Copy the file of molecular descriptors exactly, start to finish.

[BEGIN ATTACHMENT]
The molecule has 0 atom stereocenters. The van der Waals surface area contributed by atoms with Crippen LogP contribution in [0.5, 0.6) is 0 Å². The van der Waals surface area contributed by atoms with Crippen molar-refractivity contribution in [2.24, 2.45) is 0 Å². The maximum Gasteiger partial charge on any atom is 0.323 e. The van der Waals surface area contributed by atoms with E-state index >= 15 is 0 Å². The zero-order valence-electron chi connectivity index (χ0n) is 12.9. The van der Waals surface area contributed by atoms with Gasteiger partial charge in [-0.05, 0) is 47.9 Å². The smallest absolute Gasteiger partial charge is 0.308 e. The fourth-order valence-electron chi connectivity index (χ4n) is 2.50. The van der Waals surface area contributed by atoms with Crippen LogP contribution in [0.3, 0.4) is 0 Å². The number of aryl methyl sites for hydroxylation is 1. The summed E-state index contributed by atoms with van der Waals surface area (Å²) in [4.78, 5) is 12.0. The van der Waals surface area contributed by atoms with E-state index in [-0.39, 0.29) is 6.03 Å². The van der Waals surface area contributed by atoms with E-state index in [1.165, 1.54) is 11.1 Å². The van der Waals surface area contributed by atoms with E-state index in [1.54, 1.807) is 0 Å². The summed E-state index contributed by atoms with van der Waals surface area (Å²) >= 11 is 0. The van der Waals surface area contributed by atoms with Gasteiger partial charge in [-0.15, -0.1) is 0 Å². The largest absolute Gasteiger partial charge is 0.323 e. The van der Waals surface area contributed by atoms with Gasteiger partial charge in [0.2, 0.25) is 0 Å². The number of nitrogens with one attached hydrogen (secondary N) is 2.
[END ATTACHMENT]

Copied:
The molecule has 0 atom stereocenters. The van der Waals surface area contributed by atoms with Crippen LogP contribution in [0.5, 0.6) is 0 Å². The van der Waals surface area contributed by atoms with Crippen molar-refractivity contribution in [2.24, 2.45) is 0 Å². The maximum Gasteiger partial charge on any atom is 0.323 e. The van der Waals surface area contributed by atoms with E-state index >= 15 is 0 Å². The zero-order valence-electron chi connectivity index (χ0n) is 12.9. The van der Waals surface area contributed by atoms with Gasteiger partial charge in [-0.05, 0) is 47.9 Å². The smallest absolute Gasteiger partial charge is 0.308 e. The fourth-order valence-electron chi connectivity index (χ4n) is 2.50. The van der Waals surface area contributed by atoms with Crippen LogP contribution in [0.3, 0.4) is 0 Å². The number of aryl methyl sites for hydroxylation is 1. The summed E-state index contributed by atoms with van der Waals surface area (Å²) in [4.78, 5) is 12.0. The van der Waals surface area contributed by atoms with E-state index in [-0.39, 0.29) is 6.03 Å². The van der Waals surface area contributed by atoms with E-state index in [1.165, 1.54) is 11.1 Å². The van der Waals surface area contributed by atoms with E-state index in [1.54, 1.807) is 0 Å². The summed E-state index contributed by atoms with van der Waals surface area (Å²) >= 11 is 0. The van der Waals surface area contributed by atoms with Gasteiger partial charge in [-0.15, -0.1) is 0 Å². The largest absolute Gasteiger partial charge is 0.323 e. The van der Waals surface area contributed by atoms with Gasteiger partial charge in [0.2, 0.25) is 0 Å². The number of nitrogens with one attached hydrogen (secondary N) is 2.